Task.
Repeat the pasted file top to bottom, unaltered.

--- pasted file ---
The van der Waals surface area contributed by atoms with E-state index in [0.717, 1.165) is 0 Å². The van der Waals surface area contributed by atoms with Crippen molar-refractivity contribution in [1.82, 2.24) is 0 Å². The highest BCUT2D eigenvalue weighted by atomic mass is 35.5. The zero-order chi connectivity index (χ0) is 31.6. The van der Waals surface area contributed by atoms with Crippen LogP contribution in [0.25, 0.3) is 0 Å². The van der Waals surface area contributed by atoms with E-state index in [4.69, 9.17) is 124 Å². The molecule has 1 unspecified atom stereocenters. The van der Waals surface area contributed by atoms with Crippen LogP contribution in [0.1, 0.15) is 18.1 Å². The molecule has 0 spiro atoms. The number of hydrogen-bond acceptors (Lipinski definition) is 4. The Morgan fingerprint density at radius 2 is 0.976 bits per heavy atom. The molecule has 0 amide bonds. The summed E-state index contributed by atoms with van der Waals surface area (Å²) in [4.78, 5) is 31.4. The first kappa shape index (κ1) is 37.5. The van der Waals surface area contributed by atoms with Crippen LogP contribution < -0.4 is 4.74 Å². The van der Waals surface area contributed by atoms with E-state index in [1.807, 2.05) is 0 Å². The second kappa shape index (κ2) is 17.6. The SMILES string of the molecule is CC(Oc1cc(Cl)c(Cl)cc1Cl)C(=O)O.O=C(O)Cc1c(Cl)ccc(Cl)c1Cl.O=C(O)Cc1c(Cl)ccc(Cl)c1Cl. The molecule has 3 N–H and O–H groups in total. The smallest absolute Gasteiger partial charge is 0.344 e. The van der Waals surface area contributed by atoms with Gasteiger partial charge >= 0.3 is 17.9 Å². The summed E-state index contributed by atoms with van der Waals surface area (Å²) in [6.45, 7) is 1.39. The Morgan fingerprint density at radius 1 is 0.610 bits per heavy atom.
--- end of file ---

The van der Waals surface area contributed by atoms with E-state index in [0.717, 1.165) is 0 Å². The van der Waals surface area contributed by atoms with Crippen molar-refractivity contribution in [1.82, 2.24) is 0 Å². The highest BCUT2D eigenvalue weighted by atomic mass is 35.5. The zero-order chi connectivity index (χ0) is 31.6. The van der Waals surface area contributed by atoms with Crippen LogP contribution in [0.25, 0.3) is 0 Å². The van der Waals surface area contributed by atoms with E-state index in [4.69, 9.17) is 124 Å². The molecule has 1 unspecified atom stereocenters. The van der Waals surface area contributed by atoms with Crippen LogP contribution in [0.1, 0.15) is 18.1 Å². The molecule has 0 spiro atoms. The number of hydrogen-bond acceptors (Lipinski definition) is 4. The Morgan fingerprint density at radius 2 is 0.976 bits per heavy atom. The molecule has 0 amide bonds. The summed E-state index contributed by atoms with van der Waals surface area (Å²) in [4.78, 5) is 31.4. The first kappa shape index (κ1) is 37.5. The van der Waals surface area contributed by atoms with Crippen LogP contribution < -0.4 is 4.74 Å². The van der Waals surface area contributed by atoms with E-state index in [1.807, 2.05) is 0 Å². The second kappa shape index (κ2) is 17.6. The SMILES string of the molecule is CC(Oc1cc(Cl)c(Cl)cc1Cl)C(=O)O.O=C(O)Cc1c(Cl)ccc(Cl)c1Cl.O=C(O)Cc1c(Cl)ccc(Cl)c1Cl. The molecule has 3 N–H and O–H groups in total. The smallest absolute Gasteiger partial charge is 0.344 e. The van der Waals surface area contributed by atoms with Gasteiger partial charge >= 0.3 is 17.9 Å². The summed E-state index contributed by atoms with van der Waals surface area (Å²) in [6.45, 7) is 1.39. The Morgan fingerprint density at radius 1 is 0.610 bits per heavy atom.